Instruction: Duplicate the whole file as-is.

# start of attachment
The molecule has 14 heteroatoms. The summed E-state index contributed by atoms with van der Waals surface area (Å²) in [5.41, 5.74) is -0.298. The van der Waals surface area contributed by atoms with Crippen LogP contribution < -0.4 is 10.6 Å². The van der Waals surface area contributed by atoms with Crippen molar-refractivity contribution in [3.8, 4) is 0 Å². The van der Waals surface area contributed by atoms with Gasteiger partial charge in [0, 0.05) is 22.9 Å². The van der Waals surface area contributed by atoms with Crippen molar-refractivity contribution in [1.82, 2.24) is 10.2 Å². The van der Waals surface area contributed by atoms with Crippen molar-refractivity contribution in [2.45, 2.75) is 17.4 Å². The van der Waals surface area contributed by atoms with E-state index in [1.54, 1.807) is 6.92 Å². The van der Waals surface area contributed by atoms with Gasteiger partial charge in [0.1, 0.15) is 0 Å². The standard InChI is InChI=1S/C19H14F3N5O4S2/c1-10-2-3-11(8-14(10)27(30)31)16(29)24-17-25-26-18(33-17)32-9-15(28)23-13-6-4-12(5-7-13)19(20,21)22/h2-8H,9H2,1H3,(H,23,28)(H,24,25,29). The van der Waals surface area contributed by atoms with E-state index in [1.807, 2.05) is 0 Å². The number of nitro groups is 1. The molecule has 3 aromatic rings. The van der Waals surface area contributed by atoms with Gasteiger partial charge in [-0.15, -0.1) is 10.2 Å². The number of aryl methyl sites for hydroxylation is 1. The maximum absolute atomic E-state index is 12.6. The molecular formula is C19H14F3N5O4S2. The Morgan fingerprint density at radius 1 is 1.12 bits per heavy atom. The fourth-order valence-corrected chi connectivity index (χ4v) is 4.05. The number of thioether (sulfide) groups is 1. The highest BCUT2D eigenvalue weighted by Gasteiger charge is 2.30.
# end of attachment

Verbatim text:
The molecule has 14 heteroatoms. The summed E-state index contributed by atoms with van der Waals surface area (Å²) in [5.41, 5.74) is -0.298. The van der Waals surface area contributed by atoms with Crippen LogP contribution < -0.4 is 10.6 Å². The van der Waals surface area contributed by atoms with Crippen molar-refractivity contribution in [3.8, 4) is 0 Å². The van der Waals surface area contributed by atoms with Gasteiger partial charge in [0, 0.05) is 22.9 Å². The van der Waals surface area contributed by atoms with Crippen molar-refractivity contribution in [1.82, 2.24) is 10.2 Å². The van der Waals surface area contributed by atoms with Crippen molar-refractivity contribution in [2.45, 2.75) is 17.4 Å². The van der Waals surface area contributed by atoms with E-state index in [1.54, 1.807) is 6.92 Å². The van der Waals surface area contributed by atoms with Gasteiger partial charge in [0.1, 0.15) is 0 Å². The standard InChI is InChI=1S/C19H14F3N5O4S2/c1-10-2-3-11(8-14(10)27(30)31)16(29)24-17-25-26-18(33-17)32-9-15(28)23-13-6-4-12(5-7-13)19(20,21)22/h2-8H,9H2,1H3,(H,23,28)(H,24,25,29). The van der Waals surface area contributed by atoms with E-state index in [1.807, 2.05) is 0 Å². The number of nitro groups is 1. The molecule has 3 aromatic rings. The van der Waals surface area contributed by atoms with Gasteiger partial charge in [-0.15, -0.1) is 10.2 Å². The number of aryl methyl sites for hydroxylation is 1. The maximum absolute atomic E-state index is 12.6. The molecular formula is C19H14F3N5O4S2. The Morgan fingerprint density at radius 1 is 1.12 bits per heavy atom. The fourth-order valence-corrected chi connectivity index (χ4v) is 4.05. The number of thioether (sulfide) groups is 1. The highest BCUT2D eigenvalue weighted by Gasteiger charge is 2.30.